The researchers found that the more successful a country was economically, the more rapidly its languages were being lost. In North America, languages such as Upper Tanana, were now spoken by fewer than 25 people in Alaska, and were at risk of vanishing forever. In Europe, languages such as Ume Sami in Scandinavia or Auvergnat in France are fading fast.

As economies develop, one language often comes to dominate a nation's political and educational spheres. People are forced to adopt the dominant language or risk being left out in the cold - economically and politically, according to the researchers. The scientists call for conservation efforts to focus on these regions.

They say that work undertaken to protect languages such as Welsh in the UK was a good example a successful strategy.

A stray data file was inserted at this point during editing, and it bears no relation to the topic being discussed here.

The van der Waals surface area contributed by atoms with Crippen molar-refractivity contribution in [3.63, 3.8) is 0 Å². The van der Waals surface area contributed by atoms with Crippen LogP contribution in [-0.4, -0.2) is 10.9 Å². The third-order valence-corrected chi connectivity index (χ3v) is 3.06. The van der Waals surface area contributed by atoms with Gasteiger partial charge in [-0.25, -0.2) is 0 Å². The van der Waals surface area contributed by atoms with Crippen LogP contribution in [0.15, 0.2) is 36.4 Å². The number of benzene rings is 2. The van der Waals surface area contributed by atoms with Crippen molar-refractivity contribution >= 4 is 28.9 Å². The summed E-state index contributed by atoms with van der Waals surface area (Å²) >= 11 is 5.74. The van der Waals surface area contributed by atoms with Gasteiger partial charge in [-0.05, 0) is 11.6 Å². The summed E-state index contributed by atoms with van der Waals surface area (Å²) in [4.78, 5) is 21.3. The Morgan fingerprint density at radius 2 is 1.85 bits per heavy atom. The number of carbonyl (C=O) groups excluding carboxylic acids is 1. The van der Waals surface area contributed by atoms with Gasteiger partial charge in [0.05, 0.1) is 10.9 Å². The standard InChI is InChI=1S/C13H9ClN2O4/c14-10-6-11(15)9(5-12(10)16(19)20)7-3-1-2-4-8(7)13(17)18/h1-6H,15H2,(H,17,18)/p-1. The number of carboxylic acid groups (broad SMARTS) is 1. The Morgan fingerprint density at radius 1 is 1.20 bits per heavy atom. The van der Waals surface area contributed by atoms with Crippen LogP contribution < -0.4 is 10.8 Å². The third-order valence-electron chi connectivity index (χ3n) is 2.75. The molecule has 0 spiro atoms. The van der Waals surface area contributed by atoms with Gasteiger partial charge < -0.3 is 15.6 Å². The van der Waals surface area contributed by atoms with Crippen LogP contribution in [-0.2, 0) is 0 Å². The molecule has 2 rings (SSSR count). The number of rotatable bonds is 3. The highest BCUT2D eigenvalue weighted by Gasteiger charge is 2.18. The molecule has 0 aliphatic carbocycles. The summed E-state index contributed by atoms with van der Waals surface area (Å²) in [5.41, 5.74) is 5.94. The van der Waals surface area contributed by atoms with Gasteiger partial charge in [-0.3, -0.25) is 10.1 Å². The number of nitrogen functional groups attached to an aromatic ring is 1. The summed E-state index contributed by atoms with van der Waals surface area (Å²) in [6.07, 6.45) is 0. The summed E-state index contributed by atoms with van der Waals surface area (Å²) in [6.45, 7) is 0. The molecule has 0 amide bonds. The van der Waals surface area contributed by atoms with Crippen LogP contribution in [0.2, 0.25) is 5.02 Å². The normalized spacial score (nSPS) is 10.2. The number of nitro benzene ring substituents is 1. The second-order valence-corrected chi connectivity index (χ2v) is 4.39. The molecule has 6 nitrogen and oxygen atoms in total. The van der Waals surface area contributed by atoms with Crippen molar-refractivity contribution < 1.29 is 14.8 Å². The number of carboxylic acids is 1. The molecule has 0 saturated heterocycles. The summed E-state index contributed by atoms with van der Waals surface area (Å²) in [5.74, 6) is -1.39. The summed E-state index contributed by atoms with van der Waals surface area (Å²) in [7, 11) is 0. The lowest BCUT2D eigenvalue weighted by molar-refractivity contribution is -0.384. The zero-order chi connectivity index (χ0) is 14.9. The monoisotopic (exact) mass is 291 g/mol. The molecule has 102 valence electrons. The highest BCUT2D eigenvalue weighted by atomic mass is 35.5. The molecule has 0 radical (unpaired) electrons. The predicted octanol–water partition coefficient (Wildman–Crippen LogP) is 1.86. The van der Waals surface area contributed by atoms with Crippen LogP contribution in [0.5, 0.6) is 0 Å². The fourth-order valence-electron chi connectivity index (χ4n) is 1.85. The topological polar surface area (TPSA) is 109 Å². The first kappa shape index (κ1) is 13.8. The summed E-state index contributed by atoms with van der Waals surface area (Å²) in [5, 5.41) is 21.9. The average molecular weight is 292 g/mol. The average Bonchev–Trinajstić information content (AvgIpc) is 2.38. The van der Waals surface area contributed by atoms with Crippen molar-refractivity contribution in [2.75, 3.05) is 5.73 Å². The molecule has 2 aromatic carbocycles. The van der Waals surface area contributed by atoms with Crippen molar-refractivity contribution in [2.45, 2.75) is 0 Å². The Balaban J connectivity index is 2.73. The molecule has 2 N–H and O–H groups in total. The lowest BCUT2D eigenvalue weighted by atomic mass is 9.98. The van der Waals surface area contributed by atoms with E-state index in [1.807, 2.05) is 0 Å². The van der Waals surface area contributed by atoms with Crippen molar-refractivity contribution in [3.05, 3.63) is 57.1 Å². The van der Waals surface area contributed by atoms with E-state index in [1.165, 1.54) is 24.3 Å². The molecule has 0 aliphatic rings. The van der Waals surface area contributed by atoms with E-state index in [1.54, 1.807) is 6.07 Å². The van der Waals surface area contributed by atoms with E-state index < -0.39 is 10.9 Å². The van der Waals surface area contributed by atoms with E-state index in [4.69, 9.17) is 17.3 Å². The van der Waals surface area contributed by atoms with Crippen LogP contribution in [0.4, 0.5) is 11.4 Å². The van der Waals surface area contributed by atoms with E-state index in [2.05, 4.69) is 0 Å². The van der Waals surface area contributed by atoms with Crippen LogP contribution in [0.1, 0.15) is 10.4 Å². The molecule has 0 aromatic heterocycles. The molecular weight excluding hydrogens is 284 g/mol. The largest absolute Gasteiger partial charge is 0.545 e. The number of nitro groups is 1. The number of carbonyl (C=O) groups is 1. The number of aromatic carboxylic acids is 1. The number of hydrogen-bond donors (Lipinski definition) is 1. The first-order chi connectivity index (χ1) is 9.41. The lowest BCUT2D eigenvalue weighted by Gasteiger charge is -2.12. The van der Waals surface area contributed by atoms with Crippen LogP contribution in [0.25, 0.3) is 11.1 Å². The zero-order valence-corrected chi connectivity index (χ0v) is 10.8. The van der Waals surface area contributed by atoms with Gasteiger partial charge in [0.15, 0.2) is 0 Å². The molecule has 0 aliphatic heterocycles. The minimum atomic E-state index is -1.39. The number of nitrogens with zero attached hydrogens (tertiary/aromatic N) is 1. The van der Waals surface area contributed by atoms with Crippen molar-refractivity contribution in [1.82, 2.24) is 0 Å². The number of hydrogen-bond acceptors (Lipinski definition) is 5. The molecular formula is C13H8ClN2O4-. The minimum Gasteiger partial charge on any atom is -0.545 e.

Full story: BBC News / Proceedings of the Royal Society B Back to top


Tiny buckybombs could make bacteria explode
September 03, 2014

Trying to fight off a virus army? Nanoscale explosives made from spherical carbon molecules could be the answer.

Buckyballs, made from 60 carbon atoms arranged like a football, are usually stable. But Vitaly Chaban of the University of Southern Denmark in Odense and his colleagues suspected that adding common explosive ingredients like nitrates could turn them into tiny buckybombs.

So they simulated a buckyball with 12 nitrate molecules added to the surface. These steal electrons from the carbon atoms, which provides the extra energy needed for ignition. When the buckybomb explodes, it should reach nearly 4000 °C in a billionth of a second.